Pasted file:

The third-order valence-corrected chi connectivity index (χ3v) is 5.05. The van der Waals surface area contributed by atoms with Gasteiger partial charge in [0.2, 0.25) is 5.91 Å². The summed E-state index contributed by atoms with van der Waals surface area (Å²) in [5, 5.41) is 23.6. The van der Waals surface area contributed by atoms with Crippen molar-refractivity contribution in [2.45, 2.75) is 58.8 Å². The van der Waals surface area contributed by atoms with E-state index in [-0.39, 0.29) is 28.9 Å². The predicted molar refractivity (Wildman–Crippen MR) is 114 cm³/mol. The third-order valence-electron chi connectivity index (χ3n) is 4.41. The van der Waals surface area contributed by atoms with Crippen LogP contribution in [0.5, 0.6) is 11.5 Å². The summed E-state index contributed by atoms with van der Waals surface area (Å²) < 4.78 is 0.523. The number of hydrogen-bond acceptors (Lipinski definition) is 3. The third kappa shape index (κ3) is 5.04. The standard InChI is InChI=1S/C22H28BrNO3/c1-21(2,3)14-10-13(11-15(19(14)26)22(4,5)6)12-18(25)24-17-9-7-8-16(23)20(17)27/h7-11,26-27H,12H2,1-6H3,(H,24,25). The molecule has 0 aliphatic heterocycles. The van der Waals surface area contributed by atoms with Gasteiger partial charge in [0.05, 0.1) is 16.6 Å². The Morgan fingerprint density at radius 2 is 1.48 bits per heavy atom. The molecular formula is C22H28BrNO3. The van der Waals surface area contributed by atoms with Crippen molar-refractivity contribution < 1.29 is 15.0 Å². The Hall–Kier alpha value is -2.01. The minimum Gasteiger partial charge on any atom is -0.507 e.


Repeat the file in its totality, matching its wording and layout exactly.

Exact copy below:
The third-order valence-corrected chi connectivity index (χ3v) is 5.05. The van der Waals surface area contributed by atoms with Gasteiger partial charge in [0.2, 0.25) is 5.91 Å². The summed E-state index contributed by atoms with van der Waals surface area (Å²) in [5, 5.41) is 23.6. The van der Waals surface area contributed by atoms with Crippen molar-refractivity contribution in [2.45, 2.75) is 58.8 Å². The van der Waals surface area contributed by atoms with E-state index in [-0.39, 0.29) is 28.9 Å². The predicted molar refractivity (Wildman–Crippen MR) is 114 cm³/mol. The third-order valence-electron chi connectivity index (χ3n) is 4.41. The van der Waals surface area contributed by atoms with Crippen LogP contribution in [0.5, 0.6) is 11.5 Å². The summed E-state index contributed by atoms with van der Waals surface area (Å²) < 4.78 is 0.523. The number of hydrogen-bond acceptors (Lipinski definition) is 3. The third kappa shape index (κ3) is 5.04. The standard InChI is InChI=1S/C22H28BrNO3/c1-21(2,3)14-10-13(11-15(19(14)26)22(4,5)6)12-18(25)24-17-9-7-8-16(23)20(17)27/h7-11,26-27H,12H2,1-6H3,(H,24,25). The molecule has 0 aliphatic heterocycles. The van der Waals surface area contributed by atoms with Gasteiger partial charge in [0.05, 0.1) is 16.6 Å². The Morgan fingerprint density at radius 2 is 1.48 bits per heavy atom. The molecular formula is C22H28BrNO3. The van der Waals surface area contributed by atoms with Crippen molar-refractivity contribution < 1.29 is 15.0 Å². The Hall–Kier alpha value is -2.01. The minimum Gasteiger partial charge on any atom is -0.507 e.